Excerpt from Theory as Liberatory Practice by bell hooks

I love reading bell hooks, I love children, I love questioning the things that do not feel right. This is an excerpt from hooks’s Theory as Liberatory Practice.

“I came to theory young, when I was still a child. In The Significance of Theory Terry Eagleton says:

‘Children make the best theorists, since they have not yet been educated into accepting our routine social practices as ‘natural’, and so insist on posing to those practices the most embarrassingly general and fundamental questions, regarding them with a wondering estrangement which we adults have long forgotten. Since they do not yet grasp our social practices as inevitable, they do not see why we might not do things differently.’

Whenever I tried in childhood to compel folks around me to do things differently, to look at the world differently, using theory as intervention, as a way to challenge the status quo, I was punished. I remember trying to explain at a very young age to Mama why I thought it was highly inappropriate for Daddy, this man who hardly spoke to me, to have the right to discipline me, to punish me physically with whippings: her response was to suggest I was losing my mind and in need of more frequent punishment.

Imagine if you will this young black couple struggling first and foremost to realize the patriarchal norm (that is of the woman staying home, taking care of household and children while the man worked) even though such an arrangement meant that economically, they would always be living with less. Try to imagine what it must have been like for them, each of them working hard all day, struggling to maintain a family of seven children, then having to cope with one bright-eyed child relentlessly questioning, daring to challenge male authority, rebelling against the very patriarchal norm they were trying so hard to institutionalize.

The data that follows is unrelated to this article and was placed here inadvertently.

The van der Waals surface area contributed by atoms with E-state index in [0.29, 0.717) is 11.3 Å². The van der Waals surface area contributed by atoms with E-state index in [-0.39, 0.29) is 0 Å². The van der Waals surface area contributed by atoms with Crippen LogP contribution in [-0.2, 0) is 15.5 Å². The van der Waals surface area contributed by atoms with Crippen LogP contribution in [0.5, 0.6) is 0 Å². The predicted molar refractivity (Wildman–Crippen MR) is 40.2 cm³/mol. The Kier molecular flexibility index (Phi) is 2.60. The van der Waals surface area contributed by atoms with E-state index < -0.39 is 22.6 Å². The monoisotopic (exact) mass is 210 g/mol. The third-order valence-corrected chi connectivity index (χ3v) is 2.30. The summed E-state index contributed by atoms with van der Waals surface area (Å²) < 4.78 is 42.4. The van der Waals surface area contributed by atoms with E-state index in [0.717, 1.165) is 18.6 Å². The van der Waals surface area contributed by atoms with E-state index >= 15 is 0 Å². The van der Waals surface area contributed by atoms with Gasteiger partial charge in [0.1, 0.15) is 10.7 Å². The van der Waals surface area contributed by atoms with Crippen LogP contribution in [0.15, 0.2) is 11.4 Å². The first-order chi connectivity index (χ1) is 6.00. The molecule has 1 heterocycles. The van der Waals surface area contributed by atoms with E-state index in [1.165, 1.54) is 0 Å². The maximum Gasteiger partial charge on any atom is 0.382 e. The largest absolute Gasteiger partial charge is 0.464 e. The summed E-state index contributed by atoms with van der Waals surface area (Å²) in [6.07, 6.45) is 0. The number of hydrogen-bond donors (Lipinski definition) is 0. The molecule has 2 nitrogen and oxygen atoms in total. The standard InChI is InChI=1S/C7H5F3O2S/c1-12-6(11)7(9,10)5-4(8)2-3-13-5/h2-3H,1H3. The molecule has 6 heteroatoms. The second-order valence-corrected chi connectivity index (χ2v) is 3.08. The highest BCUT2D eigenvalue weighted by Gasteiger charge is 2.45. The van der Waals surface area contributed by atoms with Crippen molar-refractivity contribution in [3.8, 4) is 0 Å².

It must have seemed to them that some monster had appeared in their midst in the shape and body of a child-a demonic little figure who threatened to subvert and undermine all that they were seeking to build. No wonder then that their response was to repress, contain, punish. No wonder that Mama would say to me, now and then, exasperated, frustrated: ‘I don’t know where I got you from, but I sure wish I could give you back.'”

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